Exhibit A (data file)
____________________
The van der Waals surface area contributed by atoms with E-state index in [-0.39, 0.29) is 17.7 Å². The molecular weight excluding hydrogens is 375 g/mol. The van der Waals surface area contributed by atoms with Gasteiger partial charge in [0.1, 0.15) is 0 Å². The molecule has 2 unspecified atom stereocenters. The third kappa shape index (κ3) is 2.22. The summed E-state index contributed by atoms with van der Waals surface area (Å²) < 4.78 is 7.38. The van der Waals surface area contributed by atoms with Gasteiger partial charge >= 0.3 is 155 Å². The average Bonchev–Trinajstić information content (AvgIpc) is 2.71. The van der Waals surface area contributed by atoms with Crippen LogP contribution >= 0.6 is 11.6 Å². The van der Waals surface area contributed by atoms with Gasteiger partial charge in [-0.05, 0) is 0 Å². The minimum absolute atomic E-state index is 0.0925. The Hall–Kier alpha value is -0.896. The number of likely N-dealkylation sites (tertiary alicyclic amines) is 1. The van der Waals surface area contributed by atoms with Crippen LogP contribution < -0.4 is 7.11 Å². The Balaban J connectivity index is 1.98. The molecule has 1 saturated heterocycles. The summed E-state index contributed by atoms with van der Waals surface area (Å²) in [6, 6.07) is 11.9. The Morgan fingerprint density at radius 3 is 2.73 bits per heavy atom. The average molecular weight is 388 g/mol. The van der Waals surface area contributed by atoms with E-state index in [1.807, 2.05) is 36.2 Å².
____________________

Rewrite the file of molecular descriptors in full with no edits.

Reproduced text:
The van der Waals surface area contributed by atoms with E-state index in [-0.39, 0.29) is 17.7 Å². The molecular weight excluding hydrogens is 375 g/mol. The van der Waals surface area contributed by atoms with Gasteiger partial charge in [0.1, 0.15) is 0 Å². The molecule has 2 unspecified atom stereocenters. The third kappa shape index (κ3) is 2.22. The summed E-state index contributed by atoms with van der Waals surface area (Å²) < 4.78 is 7.38. The van der Waals surface area contributed by atoms with Gasteiger partial charge >= 0.3 is 155 Å². The average Bonchev–Trinajstić information content (AvgIpc) is 2.71. The van der Waals surface area contributed by atoms with Crippen LogP contribution >= 0.6 is 11.6 Å². The van der Waals surface area contributed by atoms with Gasteiger partial charge in [-0.05, 0) is 0 Å². The minimum absolute atomic E-state index is 0.0925. The Hall–Kier alpha value is -0.896. The number of likely N-dealkylation sites (tertiary alicyclic amines) is 1. The van der Waals surface area contributed by atoms with Crippen LogP contribution < -0.4 is 7.11 Å². The Balaban J connectivity index is 1.98. The molecule has 1 saturated heterocycles. The summed E-state index contributed by atoms with van der Waals surface area (Å²) in [6, 6.07) is 11.9. The Morgan fingerprint density at radius 3 is 2.73 bits per heavy atom. The average molecular weight is 388 g/mol. The van der Waals surface area contributed by atoms with E-state index in [1.807, 2.05) is 36.2 Å².